Here’s the Norse hood I did for the challenge!
[…] month’s HSF/M challenge is “Accessorize.” In preparation for the first wearing of a new 1885 outfit next month, I made up a hat to […]
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I’ve just posted about my 1885 straw hat for this challenge: https://quinnmburgess.wordpress.com/2015/07/26/hsfm-7-1885-straw-hat/
I did two projects, an 18th century housewife and a pair of knit stockings
18th century style measuring tapes!
I made a pocket for my 1930s dress.
I realize it’s not exactly the most dynamic HSM entry ever, but I have something planned for next month that will make up for it. 🙂
Thanks so much for hosting the HSM!! I’m working on getting back into it every month.
I made these period sewing tools by hand, and I love them.
For a good regency poke bonnet turtorial, see https://teainateacup.wordpress.com/2011/08/01/how-to-make-a-regency-poke-bonnet-in-ten-steps/
And also these lovely trims:https://teainateacup.wordpress.com/2011/09/15/how-to-use-ribbon-to-make-decorative-trims/
Last minute hair accessories: http://rad-snail-art.tumblr.com/post/125546451952/the-challenge-7-accessorise-fabric-all-notions
I made home accessories, that is, napkins!
I also finished a sweater for my sister.
This was a very productive month for me! After not being able to complete the challenge in June I actually managed to make 3 different items for this one, a headdress http://thesewinggoatherd.blogspot.com/2015/07/accessorising-ball-gown-headdress.html ,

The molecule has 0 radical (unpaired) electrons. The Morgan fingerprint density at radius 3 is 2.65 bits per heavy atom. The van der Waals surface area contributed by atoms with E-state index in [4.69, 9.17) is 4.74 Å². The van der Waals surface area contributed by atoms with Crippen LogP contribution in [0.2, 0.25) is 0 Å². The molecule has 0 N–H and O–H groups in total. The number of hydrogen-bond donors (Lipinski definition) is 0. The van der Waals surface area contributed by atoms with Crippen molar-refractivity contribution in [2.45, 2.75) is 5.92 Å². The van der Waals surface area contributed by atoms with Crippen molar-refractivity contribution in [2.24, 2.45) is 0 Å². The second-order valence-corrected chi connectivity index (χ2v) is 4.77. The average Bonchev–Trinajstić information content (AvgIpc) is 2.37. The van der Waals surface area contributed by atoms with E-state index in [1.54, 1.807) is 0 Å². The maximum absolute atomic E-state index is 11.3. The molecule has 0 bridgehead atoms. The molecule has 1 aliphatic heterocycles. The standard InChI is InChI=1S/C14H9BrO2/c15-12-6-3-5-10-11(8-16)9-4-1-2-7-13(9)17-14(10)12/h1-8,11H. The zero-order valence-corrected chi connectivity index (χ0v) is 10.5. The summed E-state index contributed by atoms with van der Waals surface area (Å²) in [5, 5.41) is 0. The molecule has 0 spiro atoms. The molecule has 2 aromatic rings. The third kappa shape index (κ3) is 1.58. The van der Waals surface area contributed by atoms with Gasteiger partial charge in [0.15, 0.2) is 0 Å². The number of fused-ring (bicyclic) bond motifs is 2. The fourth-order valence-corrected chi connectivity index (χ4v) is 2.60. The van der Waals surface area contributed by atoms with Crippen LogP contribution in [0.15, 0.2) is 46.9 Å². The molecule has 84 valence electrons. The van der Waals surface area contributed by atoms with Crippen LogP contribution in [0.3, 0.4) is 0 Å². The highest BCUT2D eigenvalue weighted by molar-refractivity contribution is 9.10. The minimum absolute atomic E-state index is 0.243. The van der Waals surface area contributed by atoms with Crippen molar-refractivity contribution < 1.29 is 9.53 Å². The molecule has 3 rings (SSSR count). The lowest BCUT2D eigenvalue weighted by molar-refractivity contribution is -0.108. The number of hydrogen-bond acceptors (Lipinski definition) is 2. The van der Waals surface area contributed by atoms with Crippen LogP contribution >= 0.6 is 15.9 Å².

a pair of mitts http://thesewinggoatherd.blogspot.com/2015/07/accessorizing-ball-gown-gloves.html , and a pair of stockings useing your pattern and tutorial (thank you so much for that!) http://thesewinggoatherd.blogspot.com/2015/07/accessorizing-ball-gown-stockings.html
Thank you for posting such useful pictures of how you made the headdress! I would have had no idea where to start, but you made it very clear.
I finished my early 19th century painted silk fan last night, just under the wire!
The link is here: http://theladydetalle.blogspot.com/2015/08/early-19th-century-painted-silk-fan.html
And I also created a little more in-depth mini-tutorial on how I made it, that can be found here: http://theladydetalle.blogspot.com/2015/08/how-to-make-early-19th-century-painted.html
Oh, and I missed April, May & June challenges due to a family medical emergency but I hope to still catch them up, albeit late!
I made a 18th Century cap!
I did a horned head dress / hennin for this challenge: http://wp.me/p1g3u4-22y
Here is my effort for June/July: An 1860-1862 high-brimmed spoon bonnet. My very first venture into millinery…